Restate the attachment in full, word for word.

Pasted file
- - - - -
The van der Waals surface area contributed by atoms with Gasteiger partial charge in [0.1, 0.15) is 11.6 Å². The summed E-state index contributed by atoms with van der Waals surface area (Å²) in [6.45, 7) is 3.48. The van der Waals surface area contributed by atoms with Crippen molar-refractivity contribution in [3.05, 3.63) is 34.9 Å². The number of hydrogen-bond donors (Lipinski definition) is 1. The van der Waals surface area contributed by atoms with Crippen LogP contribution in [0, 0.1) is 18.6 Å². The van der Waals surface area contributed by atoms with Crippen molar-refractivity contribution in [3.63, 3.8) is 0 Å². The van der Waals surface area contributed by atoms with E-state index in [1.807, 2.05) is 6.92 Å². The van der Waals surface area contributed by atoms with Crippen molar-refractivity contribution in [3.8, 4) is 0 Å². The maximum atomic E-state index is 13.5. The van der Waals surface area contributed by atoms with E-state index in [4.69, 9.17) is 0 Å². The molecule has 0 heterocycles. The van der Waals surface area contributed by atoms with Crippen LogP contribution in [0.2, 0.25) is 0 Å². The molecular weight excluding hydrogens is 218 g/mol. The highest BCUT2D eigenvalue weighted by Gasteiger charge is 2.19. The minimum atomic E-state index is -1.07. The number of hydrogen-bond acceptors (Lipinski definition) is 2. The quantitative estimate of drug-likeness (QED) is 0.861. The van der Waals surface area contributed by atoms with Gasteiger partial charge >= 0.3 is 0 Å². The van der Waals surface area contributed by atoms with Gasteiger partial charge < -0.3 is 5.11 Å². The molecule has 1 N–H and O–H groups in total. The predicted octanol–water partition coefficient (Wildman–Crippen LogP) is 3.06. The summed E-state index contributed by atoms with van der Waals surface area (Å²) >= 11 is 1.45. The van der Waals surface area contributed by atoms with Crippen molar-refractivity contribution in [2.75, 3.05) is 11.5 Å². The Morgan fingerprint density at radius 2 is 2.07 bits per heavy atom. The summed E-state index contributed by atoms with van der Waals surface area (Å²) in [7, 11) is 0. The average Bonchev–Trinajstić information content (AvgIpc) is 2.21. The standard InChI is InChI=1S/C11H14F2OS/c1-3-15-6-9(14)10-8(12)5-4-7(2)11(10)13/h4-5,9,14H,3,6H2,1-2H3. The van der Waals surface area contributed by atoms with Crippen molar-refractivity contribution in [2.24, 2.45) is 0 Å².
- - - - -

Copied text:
The van der Waals surface area contributed by atoms with Gasteiger partial charge in [0.1, 0.15) is 11.6 Å². The summed E-state index contributed by atoms with van der Waals surface area (Å²) in [6.45, 7) is 3.48. The van der Waals surface area contributed by atoms with Crippen molar-refractivity contribution in [3.05, 3.63) is 34.9 Å². The number of hydrogen-bond donors (Lipinski definition) is 1. The van der Waals surface area contributed by atoms with Crippen LogP contribution in [0, 0.1) is 18.6 Å². The van der Waals surface area contributed by atoms with Crippen molar-refractivity contribution in [3.63, 3.8) is 0 Å². The van der Waals surface area contributed by atoms with E-state index in [1.807, 2.05) is 6.92 Å². The van der Waals surface area contributed by atoms with Crippen molar-refractivity contribution in [3.8, 4) is 0 Å². The maximum atomic E-state index is 13.5. The van der Waals surface area contributed by atoms with E-state index in [4.69, 9.17) is 0 Å². The molecule has 0 heterocycles. The van der Waals surface area contributed by atoms with Crippen LogP contribution in [0.2, 0.25) is 0 Å². The molecular weight excluding hydrogens is 218 g/mol. The highest BCUT2D eigenvalue weighted by Gasteiger charge is 2.19. The minimum atomic E-state index is -1.07. The number of hydrogen-bond acceptors (Lipinski definition) is 2. The quantitative estimate of drug-likeness (QED) is 0.861. The van der Waals surface area contributed by atoms with Gasteiger partial charge >= 0.3 is 0 Å². The van der Waals surface area contributed by atoms with Gasteiger partial charge < -0.3 is 5.11 Å². The molecule has 1 N–H and O–H groups in total. The predicted octanol–water partition coefficient (Wildman–Crippen LogP) is 3.06. The summed E-state index contributed by atoms with van der Waals surface area (Å²) >= 11 is 1.45. The van der Waals surface area contributed by atoms with Crippen molar-refractivity contribution in [2.75, 3.05) is 11.5 Å². The Morgan fingerprint density at radius 2 is 2.07 bits per heavy atom. The summed E-state index contributed by atoms with van der Waals surface area (Å²) in [7, 11) is 0. The average Bonchev–Trinajstić information content (AvgIpc) is 2.21. The standard InChI is InChI=1S/C11H14F2OS/c1-3-15-6-9(14)10-8(12)5-4-7(2)11(10)13/h4-5,9,14H,3,6H2,1-2H3. The van der Waals surface area contributed by atoms with Crippen molar-refractivity contribution in [2.24, 2.45) is 0 Å².